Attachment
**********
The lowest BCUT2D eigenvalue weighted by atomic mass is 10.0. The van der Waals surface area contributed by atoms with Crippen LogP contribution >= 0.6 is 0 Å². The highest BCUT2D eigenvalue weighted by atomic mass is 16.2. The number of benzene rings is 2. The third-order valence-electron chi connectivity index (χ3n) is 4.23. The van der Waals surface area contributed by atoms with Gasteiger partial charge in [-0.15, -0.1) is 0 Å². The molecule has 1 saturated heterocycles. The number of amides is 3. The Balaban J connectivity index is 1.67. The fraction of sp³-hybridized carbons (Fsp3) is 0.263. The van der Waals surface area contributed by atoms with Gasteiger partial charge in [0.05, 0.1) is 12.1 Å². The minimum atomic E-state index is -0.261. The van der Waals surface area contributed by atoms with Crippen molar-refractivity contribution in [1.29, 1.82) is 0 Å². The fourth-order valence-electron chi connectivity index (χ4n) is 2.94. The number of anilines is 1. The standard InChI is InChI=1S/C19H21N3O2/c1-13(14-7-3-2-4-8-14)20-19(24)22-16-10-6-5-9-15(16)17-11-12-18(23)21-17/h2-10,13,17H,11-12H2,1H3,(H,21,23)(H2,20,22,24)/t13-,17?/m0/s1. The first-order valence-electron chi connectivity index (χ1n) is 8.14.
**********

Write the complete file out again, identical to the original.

The lowest BCUT2D eigenvalue weighted by atomic mass is 10.0. The van der Waals surface area contributed by atoms with Crippen LogP contribution >= 0.6 is 0 Å². The highest BCUT2D eigenvalue weighted by atomic mass is 16.2. The number of benzene rings is 2. The third-order valence-electron chi connectivity index (χ3n) is 4.23. The van der Waals surface area contributed by atoms with Gasteiger partial charge in [-0.15, -0.1) is 0 Å². The molecule has 1 saturated heterocycles. The number of amides is 3. The Balaban J connectivity index is 1.67. The fraction of sp³-hybridized carbons (Fsp3) is 0.263. The van der Waals surface area contributed by atoms with Gasteiger partial charge in [0.05, 0.1) is 12.1 Å². The minimum atomic E-state index is -0.261. The van der Waals surface area contributed by atoms with Crippen molar-refractivity contribution in [1.29, 1.82) is 0 Å². The fourth-order valence-electron chi connectivity index (χ4n) is 2.94. The number of anilines is 1. The standard InChI is InChI=1S/C19H21N3O2/c1-13(14-7-3-2-4-8-14)20-19(24)22-16-10-6-5-9-15(16)17-11-12-18(23)21-17/h2-10,13,17H,11-12H2,1H3,(H,21,23)(H2,20,22,24)/t13-,17?/m0/s1. The first-order valence-electron chi connectivity index (χ1n) is 8.14.